“There was a man named Cornelius who lived in Caesarea — captain of the Italian Guard stationed there. He was a thoroughly good man. He led everyone in his house to live worshipfully before God, was always helping people in need, and had the habit of prayer. One day about three o’clock in the afternoon he had a vision. An angel of God, as real as his next door neighbour, came in and said, ‘Cornelius,'” Acts 10:1-3 (NIV).
What a resume’ of upright living! It is heartening to know that there were people like Cornelius, a Roman soldier, usually hated and feared in Israel for their ruthless cruelty, who was the exception. He was one of those who were called “God-fearers”. He was a Jewish proselyte who had abandoned his idolatrous upbringing and embraced the God of the Jews.
But he was not one in name only. He also lived out in practice the teachings of the God he followed. He carried out the three primary responsibilities of a faithful Jew — he led his family in godly living:
“These commandments I give you are to be upon your hearts. Impress them on your children. Talk about them when you sit at home and when you walk along the road, when you lie down and when you get up.” Deuteronomy 6:6-7 (NIV).
He was generous to those in need:
“When you reap the harvest of your land, do not reap to the very edges of your field or gather the gleanings of your harvest. Leave them for the poor and the alien. I am the Lord your God.” Leviticus 23:22 (NIV).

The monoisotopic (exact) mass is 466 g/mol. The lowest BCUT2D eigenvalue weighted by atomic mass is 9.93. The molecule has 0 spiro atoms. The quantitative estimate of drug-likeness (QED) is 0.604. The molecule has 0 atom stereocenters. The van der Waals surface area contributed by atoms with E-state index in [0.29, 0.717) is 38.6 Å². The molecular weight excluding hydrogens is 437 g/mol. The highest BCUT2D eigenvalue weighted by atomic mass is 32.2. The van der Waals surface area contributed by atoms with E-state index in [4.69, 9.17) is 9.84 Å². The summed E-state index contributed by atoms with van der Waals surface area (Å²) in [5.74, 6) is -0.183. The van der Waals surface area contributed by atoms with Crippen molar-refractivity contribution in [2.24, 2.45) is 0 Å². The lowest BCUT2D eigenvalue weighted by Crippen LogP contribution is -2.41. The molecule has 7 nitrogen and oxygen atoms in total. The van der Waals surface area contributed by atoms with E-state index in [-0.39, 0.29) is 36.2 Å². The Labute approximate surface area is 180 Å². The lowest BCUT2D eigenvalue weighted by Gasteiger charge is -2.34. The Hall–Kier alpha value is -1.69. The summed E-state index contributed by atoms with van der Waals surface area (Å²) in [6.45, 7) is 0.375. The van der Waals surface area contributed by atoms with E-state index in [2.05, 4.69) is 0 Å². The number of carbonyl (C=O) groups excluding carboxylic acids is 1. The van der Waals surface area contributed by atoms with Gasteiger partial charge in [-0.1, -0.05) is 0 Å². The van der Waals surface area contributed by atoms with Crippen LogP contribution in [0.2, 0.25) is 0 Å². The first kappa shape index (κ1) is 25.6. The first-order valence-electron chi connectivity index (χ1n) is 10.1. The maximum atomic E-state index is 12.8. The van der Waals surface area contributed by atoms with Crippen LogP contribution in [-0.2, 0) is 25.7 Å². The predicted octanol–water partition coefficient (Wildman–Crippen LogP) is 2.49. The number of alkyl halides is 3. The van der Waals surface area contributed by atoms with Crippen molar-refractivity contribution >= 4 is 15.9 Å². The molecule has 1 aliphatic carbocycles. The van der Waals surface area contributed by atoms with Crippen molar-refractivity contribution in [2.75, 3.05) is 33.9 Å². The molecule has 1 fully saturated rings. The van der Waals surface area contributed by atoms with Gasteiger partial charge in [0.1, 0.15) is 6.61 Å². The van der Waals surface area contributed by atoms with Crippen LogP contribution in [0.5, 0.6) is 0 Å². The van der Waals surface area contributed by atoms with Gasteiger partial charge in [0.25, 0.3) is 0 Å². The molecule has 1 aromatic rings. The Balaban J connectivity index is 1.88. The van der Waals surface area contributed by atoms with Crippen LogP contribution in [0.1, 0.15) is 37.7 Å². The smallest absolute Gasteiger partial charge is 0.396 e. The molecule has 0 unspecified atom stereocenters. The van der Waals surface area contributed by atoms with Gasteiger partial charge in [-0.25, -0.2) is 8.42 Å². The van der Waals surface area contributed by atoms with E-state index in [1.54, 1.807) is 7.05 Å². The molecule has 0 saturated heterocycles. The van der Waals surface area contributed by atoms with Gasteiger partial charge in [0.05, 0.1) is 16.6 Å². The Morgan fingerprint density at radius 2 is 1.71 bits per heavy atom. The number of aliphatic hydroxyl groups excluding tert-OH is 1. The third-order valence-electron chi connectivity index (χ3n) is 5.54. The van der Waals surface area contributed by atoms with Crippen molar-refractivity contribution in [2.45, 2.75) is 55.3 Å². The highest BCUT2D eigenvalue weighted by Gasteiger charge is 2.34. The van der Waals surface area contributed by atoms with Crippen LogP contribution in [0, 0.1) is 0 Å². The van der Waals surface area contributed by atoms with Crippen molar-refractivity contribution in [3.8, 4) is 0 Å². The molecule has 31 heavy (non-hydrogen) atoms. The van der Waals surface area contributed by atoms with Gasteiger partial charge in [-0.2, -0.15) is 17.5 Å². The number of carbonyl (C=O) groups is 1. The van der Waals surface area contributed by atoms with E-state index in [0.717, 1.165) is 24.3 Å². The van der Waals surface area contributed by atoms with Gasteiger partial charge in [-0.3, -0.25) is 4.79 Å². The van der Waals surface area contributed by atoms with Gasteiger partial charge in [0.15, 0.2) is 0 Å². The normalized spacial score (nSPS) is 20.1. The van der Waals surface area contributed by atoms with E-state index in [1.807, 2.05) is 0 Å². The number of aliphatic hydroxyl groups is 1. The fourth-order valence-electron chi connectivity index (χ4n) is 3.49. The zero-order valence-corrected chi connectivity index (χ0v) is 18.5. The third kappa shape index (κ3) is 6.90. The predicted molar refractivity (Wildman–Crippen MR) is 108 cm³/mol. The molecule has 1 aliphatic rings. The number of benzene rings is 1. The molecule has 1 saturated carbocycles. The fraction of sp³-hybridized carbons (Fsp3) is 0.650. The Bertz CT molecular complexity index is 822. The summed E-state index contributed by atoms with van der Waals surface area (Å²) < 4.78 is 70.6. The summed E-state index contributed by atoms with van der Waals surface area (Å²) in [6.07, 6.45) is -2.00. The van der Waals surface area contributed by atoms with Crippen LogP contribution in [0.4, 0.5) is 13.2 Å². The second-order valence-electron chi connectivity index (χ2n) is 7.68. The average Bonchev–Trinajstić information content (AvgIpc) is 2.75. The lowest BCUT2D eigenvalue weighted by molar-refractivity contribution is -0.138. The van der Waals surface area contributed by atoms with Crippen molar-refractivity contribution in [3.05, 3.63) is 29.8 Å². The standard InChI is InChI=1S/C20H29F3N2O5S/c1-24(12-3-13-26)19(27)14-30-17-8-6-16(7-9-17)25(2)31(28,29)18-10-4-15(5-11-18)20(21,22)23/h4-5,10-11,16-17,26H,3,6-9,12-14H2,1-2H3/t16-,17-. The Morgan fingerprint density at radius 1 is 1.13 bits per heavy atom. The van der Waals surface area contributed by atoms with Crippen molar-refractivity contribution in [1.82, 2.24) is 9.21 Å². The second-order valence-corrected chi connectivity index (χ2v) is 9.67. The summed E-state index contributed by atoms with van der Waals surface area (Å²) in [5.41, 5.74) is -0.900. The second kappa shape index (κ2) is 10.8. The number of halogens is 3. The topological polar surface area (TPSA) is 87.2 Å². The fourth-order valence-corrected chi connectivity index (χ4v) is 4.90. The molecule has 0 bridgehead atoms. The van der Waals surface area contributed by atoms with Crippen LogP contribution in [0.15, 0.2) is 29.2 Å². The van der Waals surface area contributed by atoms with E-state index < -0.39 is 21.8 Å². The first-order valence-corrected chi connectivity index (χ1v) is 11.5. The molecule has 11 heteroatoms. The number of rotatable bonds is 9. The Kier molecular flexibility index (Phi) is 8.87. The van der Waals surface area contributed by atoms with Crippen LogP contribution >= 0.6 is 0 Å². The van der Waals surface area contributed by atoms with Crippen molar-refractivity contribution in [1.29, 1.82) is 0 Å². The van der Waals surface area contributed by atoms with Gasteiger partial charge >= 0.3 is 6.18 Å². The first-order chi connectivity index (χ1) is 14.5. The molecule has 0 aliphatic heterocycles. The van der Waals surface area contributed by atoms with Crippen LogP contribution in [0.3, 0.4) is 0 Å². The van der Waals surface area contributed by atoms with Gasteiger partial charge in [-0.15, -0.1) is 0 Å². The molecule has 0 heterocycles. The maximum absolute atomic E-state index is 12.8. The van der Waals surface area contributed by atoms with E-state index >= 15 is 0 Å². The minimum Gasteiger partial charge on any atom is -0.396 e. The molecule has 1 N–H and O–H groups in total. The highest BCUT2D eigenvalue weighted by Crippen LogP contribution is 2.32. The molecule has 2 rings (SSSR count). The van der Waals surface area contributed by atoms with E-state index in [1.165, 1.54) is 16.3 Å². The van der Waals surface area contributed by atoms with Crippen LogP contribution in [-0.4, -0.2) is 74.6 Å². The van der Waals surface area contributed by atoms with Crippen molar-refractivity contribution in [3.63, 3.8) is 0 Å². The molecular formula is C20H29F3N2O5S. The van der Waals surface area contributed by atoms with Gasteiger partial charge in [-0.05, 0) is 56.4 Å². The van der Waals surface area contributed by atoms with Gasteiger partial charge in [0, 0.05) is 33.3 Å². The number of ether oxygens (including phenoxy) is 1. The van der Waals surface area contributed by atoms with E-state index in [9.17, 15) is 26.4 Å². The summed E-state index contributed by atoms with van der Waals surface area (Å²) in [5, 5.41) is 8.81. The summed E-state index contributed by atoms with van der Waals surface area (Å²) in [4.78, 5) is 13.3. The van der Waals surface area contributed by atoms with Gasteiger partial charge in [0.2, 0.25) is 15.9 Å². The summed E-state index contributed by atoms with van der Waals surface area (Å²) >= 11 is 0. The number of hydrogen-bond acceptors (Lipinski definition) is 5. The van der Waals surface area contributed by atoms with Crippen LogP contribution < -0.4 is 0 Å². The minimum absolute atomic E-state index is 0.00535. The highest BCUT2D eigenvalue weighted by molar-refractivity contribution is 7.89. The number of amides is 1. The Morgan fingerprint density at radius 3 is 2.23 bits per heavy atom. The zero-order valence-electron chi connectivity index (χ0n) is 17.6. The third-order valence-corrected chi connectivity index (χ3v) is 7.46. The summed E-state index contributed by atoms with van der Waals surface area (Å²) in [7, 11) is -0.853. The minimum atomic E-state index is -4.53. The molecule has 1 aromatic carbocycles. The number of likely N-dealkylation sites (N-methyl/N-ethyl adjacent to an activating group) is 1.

He took part in the regular prayer times of the Jewish people.
“One day at about three o’clock in the afternoon he had a vision…” Acts 10:3 (NIV).
It was at this time of the day that Peter and John went to join the regular daily recitation of prayer in Jerusalem and encountered the crippled beggar sitting at the Beautiful Gate of the temple (Acts 4).
These activities did not necessarily qualify him for what happened next. They were an indication of his heart’s desire to know God. He worshipped God with in sincere heart in the way he understood best.
Cornelius lived in a way that many believers in Jesus neglect in our modern world. These may have been God’s prescription for a godly life for His ancient people but His standards have not changed.
The fruit of a vital relationship with the Living God is still the same — a home life that honours Him and trains the next generation to do the same; a generous disposition that willing shares the resources God lends to us with those who have less than we have; and a heart that seeks after God and spends time with Him in prayer.
Although Cornelius faithfully did these things, there was still something missing in his life. He had not yet met the living Christ and been given the gift of forgiveness, faith and the assurance of sonship and access to the Father through Jesus.
As we step into Acts 10, we are witnessing God’s behind-the-scenes preparation to manoeuvre one of His sons into position so the He can set up a meeting with Cornelius. Such is the love and mercy of our God that He always hears the bleat of a lost lamb. He heard this man who, in spite of his background and upbringing, was crying out to be rescued.